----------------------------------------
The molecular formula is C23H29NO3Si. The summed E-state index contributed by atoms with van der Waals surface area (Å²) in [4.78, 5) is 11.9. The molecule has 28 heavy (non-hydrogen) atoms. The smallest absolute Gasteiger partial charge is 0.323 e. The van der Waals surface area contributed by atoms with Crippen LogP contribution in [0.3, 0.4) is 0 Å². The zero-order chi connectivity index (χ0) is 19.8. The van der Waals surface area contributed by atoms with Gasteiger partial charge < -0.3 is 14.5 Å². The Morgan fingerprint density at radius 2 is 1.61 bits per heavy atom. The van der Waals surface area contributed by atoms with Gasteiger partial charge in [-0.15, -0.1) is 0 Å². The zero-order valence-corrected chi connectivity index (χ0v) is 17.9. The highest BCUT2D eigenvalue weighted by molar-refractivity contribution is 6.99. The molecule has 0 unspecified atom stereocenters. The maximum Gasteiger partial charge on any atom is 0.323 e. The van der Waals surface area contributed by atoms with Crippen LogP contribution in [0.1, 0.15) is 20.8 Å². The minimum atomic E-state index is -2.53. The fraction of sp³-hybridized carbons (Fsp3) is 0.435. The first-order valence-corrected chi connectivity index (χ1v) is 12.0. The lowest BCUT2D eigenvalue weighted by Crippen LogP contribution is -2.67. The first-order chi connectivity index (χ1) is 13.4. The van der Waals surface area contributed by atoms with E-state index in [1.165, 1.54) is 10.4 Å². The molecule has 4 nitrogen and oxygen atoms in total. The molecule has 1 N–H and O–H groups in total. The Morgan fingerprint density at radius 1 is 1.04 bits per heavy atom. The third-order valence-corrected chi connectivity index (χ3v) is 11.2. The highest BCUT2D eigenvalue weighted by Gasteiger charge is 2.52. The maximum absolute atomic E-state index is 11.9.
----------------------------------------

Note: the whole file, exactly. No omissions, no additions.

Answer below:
The molecular formula is C23H29NO3Si. The summed E-state index contributed by atoms with van der Waals surface area (Å²) in [4.78, 5) is 11.9. The molecule has 28 heavy (non-hydrogen) atoms. The smallest absolute Gasteiger partial charge is 0.323 e. The van der Waals surface area contributed by atoms with Crippen LogP contribution in [0.3, 0.4) is 0 Å². The zero-order chi connectivity index (χ0) is 19.8. The van der Waals surface area contributed by atoms with Gasteiger partial charge < -0.3 is 14.5 Å². The Morgan fingerprint density at radius 2 is 1.61 bits per heavy atom. The van der Waals surface area contributed by atoms with Gasteiger partial charge in [-0.15, -0.1) is 0 Å². The zero-order valence-corrected chi connectivity index (χ0v) is 17.9. The highest BCUT2D eigenvalue weighted by molar-refractivity contribution is 6.99. The molecule has 0 unspecified atom stereocenters. The maximum Gasteiger partial charge on any atom is 0.323 e. The van der Waals surface area contributed by atoms with Crippen LogP contribution in [0.1, 0.15) is 20.8 Å². The minimum atomic E-state index is -2.53. The fraction of sp³-hybridized carbons (Fsp3) is 0.435. The first-order valence-corrected chi connectivity index (χ1v) is 12.0. The lowest BCUT2D eigenvalue weighted by Crippen LogP contribution is -2.67. The first-order chi connectivity index (χ1) is 13.4. The van der Waals surface area contributed by atoms with E-state index in [1.165, 1.54) is 10.4 Å². The molecule has 4 nitrogen and oxygen atoms in total. The molecule has 1 N–H and O–H groups in total. The Morgan fingerprint density at radius 1 is 1.04 bits per heavy atom. The third-order valence-corrected chi connectivity index (χ3v) is 11.2. The highest BCUT2D eigenvalue weighted by Gasteiger charge is 2.52. The maximum absolute atomic E-state index is 11.9.